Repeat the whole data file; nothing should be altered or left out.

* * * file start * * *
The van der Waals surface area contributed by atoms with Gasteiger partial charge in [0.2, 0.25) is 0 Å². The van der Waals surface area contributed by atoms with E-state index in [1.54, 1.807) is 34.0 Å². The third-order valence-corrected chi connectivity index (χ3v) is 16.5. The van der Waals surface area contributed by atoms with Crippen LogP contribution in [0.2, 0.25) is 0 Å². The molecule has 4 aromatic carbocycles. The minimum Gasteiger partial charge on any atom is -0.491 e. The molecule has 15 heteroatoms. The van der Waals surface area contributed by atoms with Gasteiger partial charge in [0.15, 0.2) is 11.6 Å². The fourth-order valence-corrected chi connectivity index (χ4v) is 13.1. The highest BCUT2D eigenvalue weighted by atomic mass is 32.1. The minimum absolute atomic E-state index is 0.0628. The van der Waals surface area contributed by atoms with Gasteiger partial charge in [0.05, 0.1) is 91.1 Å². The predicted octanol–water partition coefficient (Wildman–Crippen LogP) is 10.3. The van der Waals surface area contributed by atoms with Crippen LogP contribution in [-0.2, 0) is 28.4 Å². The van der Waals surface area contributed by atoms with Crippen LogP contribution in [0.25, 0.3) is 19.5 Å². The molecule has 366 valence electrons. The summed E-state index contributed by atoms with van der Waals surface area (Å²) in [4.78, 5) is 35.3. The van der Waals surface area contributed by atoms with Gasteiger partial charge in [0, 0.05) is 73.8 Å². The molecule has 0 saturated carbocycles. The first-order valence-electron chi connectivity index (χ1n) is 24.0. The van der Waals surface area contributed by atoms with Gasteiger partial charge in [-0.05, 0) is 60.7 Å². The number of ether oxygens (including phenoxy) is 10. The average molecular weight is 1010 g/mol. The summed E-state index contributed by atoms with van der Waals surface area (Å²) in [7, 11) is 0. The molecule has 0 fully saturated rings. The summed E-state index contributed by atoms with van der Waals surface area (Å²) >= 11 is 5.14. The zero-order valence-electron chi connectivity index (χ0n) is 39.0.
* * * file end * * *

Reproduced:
The van der Waals surface area contributed by atoms with Gasteiger partial charge in [0.2, 0.25) is 0 Å². The van der Waals surface area contributed by atoms with E-state index in [1.54, 1.807) is 34.0 Å². The third-order valence-corrected chi connectivity index (χ3v) is 16.5. The van der Waals surface area contributed by atoms with Crippen LogP contribution in [0.2, 0.25) is 0 Å². The molecule has 4 aromatic carbocycles. The minimum Gasteiger partial charge on any atom is -0.491 e. The molecule has 15 heteroatoms. The van der Waals surface area contributed by atoms with Gasteiger partial charge in [0.15, 0.2) is 11.6 Å². The fourth-order valence-corrected chi connectivity index (χ4v) is 13.1. The highest BCUT2D eigenvalue weighted by atomic mass is 32.1. The minimum absolute atomic E-state index is 0.0628. The van der Waals surface area contributed by atoms with Gasteiger partial charge in [0.05, 0.1) is 91.1 Å². The predicted octanol–water partition coefficient (Wildman–Crippen LogP) is 10.3. The van der Waals surface area contributed by atoms with Crippen LogP contribution in [-0.2, 0) is 28.4 Å². The van der Waals surface area contributed by atoms with Crippen LogP contribution in [0.25, 0.3) is 19.5 Å². The molecule has 366 valence electrons. The summed E-state index contributed by atoms with van der Waals surface area (Å²) in [4.78, 5) is 35.3. The van der Waals surface area contributed by atoms with Gasteiger partial charge in [0, 0.05) is 73.8 Å². The molecule has 0 saturated carbocycles. The first-order valence-electron chi connectivity index (χ1n) is 24.0. The van der Waals surface area contributed by atoms with Gasteiger partial charge in [-0.05, 0) is 60.7 Å². The number of ether oxygens (including phenoxy) is 10. The average molecular weight is 1010 g/mol. The summed E-state index contributed by atoms with van der Waals surface area (Å²) in [7, 11) is 0. The molecule has 0 fully saturated rings. The summed E-state index contributed by atoms with van der Waals surface area (Å²) >= 11 is 5.14. The zero-order valence-electron chi connectivity index (χ0n) is 39.0.